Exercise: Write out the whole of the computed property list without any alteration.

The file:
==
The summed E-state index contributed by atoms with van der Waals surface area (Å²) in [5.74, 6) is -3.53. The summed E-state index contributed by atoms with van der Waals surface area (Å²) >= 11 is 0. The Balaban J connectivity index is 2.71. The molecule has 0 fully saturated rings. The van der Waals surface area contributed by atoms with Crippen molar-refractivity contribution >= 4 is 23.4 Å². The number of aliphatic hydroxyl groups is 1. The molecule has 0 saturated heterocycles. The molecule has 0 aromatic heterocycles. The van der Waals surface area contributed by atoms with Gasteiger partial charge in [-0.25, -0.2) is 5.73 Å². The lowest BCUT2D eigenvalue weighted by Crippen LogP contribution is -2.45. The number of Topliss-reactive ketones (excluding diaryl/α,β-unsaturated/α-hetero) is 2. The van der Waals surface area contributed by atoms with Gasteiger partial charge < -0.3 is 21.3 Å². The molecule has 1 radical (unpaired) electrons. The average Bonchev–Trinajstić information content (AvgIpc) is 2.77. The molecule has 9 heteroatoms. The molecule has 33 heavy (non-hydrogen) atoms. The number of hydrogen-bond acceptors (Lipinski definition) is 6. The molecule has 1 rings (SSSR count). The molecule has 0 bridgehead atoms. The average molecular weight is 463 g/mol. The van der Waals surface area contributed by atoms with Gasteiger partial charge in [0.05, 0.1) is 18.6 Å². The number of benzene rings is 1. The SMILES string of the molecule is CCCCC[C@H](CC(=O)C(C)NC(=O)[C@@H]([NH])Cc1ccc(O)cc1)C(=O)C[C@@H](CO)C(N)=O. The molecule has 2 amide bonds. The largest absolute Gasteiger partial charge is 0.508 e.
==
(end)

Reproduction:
The summed E-state index contributed by atoms with van der Waals surface area (Å²) in [5.74, 6) is -3.53. The summed E-state index contributed by atoms with van der Waals surface area (Å²) >= 11 is 0. The Balaban J connectivity index is 2.71. The molecule has 0 fully saturated rings. The van der Waals surface area contributed by atoms with Crippen molar-refractivity contribution >= 4 is 23.4 Å². The number of aliphatic hydroxyl groups is 1. The molecule has 0 saturated heterocycles. The molecule has 0 aromatic heterocycles. The van der Waals surface area contributed by atoms with Gasteiger partial charge in [-0.25, -0.2) is 5.73 Å². The lowest BCUT2D eigenvalue weighted by Crippen LogP contribution is -2.45. The number of Topliss-reactive ketones (excluding diaryl/α,β-unsaturated/α-hetero) is 2. The van der Waals surface area contributed by atoms with Gasteiger partial charge < -0.3 is 21.3 Å². The molecule has 1 radical (unpaired) electrons. The average Bonchev–Trinajstić information content (AvgIpc) is 2.77. The molecule has 9 heteroatoms. The molecule has 33 heavy (non-hydrogen) atoms. The number of hydrogen-bond acceptors (Lipinski definition) is 6. The molecule has 1 rings (SSSR count). The molecule has 0 bridgehead atoms. The average molecular weight is 463 g/mol. The van der Waals surface area contributed by atoms with Gasteiger partial charge in [0.05, 0.1) is 18.6 Å². The number of benzene rings is 1. The SMILES string of the molecule is CCCCC[C@H](CC(=O)C(C)NC(=O)[C@@H]([NH])Cc1ccc(O)cc1)C(=O)C[C@@H](CO)C(N)=O. The molecule has 2 amide bonds. The largest absolute Gasteiger partial charge is 0.508 e.